KÖNIG presents the international group exhibition THE ARTIST IS ONLINE. PAINTING AND SCULPTURE IN THE POSTDIGITAL AGE curated by Anika Meier and Johann König. In the gallery around 70 works are shown by 50 artists, who are at home on social media. In the media of painting and sculpture, they react to the mechanisms of the attention economy and to technological innovations. They digitize painting, visualize data sets and reflect the mobility of images.
Art critic Isabelle Graw writes that today’s new found interest in painting – has it ever gone away? – can be explained by internet platforms such as Instagram, Facebook and Twitter. In her essay “The Value of Liveliness” Graw notes: “I believe that painting is particularly well positioned in such a society because it gives the impression of being in life of the author.” After artists have used Instagram to perform over the past ten years, painting now is able to redeem what social media has triggered: the longing for limitless individuality. Which is what it's all about on the screen: the pursuit of individuality and indulging in consumption accompanied by a greed for attention.
For the generation of artists born around 1990, painting in the post-digital age has become a mashup of art-historical references, most evidently, when the styles of the Old Masters, Surrealism, Pop Art and Post-Internet Art are sampled. The result is portraits of people, bodies and animals that lose themselves in pathetic poses. Femininity is deconstructed (Sarah Slappey, Rosie Gibbens) and masculinity is over-performed (Pascal Möhlmann, Evgen Copi Gorisek). The cult of self-expression is celebrated (Chris Drange) and consumerism is exhibited (Oli Epp, Travis Fish).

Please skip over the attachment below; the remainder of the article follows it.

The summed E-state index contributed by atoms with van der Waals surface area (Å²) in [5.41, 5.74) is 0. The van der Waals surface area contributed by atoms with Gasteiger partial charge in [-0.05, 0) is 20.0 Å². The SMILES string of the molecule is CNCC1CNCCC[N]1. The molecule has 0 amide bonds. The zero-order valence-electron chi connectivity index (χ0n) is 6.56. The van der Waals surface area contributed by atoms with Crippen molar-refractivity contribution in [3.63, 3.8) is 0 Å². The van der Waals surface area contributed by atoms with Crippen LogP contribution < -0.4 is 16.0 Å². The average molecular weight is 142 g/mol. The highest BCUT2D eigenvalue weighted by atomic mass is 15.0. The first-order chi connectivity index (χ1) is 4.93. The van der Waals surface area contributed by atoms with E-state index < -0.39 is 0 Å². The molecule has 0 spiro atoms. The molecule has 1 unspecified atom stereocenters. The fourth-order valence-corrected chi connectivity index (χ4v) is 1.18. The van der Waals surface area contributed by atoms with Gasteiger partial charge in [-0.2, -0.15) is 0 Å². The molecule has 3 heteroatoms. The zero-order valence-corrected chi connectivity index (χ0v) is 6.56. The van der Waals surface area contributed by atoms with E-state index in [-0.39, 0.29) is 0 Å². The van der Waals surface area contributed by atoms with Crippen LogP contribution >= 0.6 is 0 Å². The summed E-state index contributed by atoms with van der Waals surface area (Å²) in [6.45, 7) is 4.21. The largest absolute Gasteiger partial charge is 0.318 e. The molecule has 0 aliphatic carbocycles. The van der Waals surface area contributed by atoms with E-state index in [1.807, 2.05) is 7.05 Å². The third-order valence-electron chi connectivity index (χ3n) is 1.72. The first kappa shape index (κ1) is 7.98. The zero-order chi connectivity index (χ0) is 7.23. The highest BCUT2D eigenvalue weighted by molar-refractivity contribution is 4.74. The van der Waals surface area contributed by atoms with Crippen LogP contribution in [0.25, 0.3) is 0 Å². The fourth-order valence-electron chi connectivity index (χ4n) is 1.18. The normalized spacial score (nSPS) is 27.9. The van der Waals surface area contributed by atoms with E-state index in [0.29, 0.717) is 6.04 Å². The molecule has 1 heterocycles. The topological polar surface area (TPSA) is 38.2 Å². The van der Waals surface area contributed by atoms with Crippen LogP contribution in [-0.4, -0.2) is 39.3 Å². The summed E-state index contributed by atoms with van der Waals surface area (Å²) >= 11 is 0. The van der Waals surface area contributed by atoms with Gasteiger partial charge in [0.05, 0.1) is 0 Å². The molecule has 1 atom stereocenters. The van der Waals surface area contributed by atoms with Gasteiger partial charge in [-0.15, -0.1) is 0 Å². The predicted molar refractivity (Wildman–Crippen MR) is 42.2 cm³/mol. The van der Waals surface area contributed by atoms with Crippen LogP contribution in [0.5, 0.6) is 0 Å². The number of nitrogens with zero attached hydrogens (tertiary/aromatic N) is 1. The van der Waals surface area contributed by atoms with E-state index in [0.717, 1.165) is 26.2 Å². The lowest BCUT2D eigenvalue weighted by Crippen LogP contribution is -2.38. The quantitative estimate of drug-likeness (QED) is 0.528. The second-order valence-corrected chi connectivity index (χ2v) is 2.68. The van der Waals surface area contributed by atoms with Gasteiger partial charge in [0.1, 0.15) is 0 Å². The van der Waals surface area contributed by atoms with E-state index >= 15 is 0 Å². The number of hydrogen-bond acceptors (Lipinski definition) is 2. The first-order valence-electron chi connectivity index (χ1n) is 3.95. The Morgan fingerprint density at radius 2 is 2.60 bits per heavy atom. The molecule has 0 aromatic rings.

While content-related access to painting in the post-digital age is one possibility, formal access via the integration of technology is another. Augmented Reality, Virtual Reality and Artificial Intelligence can all be used to digitise painting. Ai-Da is a humanoid robot and an artist who arguably proves that an artificial intelligence can produce a creative achievement. According to her creator, the gallery owner and art dealer Aidan Meller, that means creating works that are new, surprising and have value. She has cameras in her eyes and paints and draws what she sees. Is Ai-Da creative? Is her art good? And is the question of whether her art is good even relevant? The French artist Ben Elliot meanwhile creates PERFECT PAINTINGS generated by software based on data about the most popular contemporary works, while American Gretchen Andrew hacks Google to fulfil her wishes and dreams: a cover story in Artforum, winning the Turner Prize, participating in Art Basel Miami Beach and now an auction record.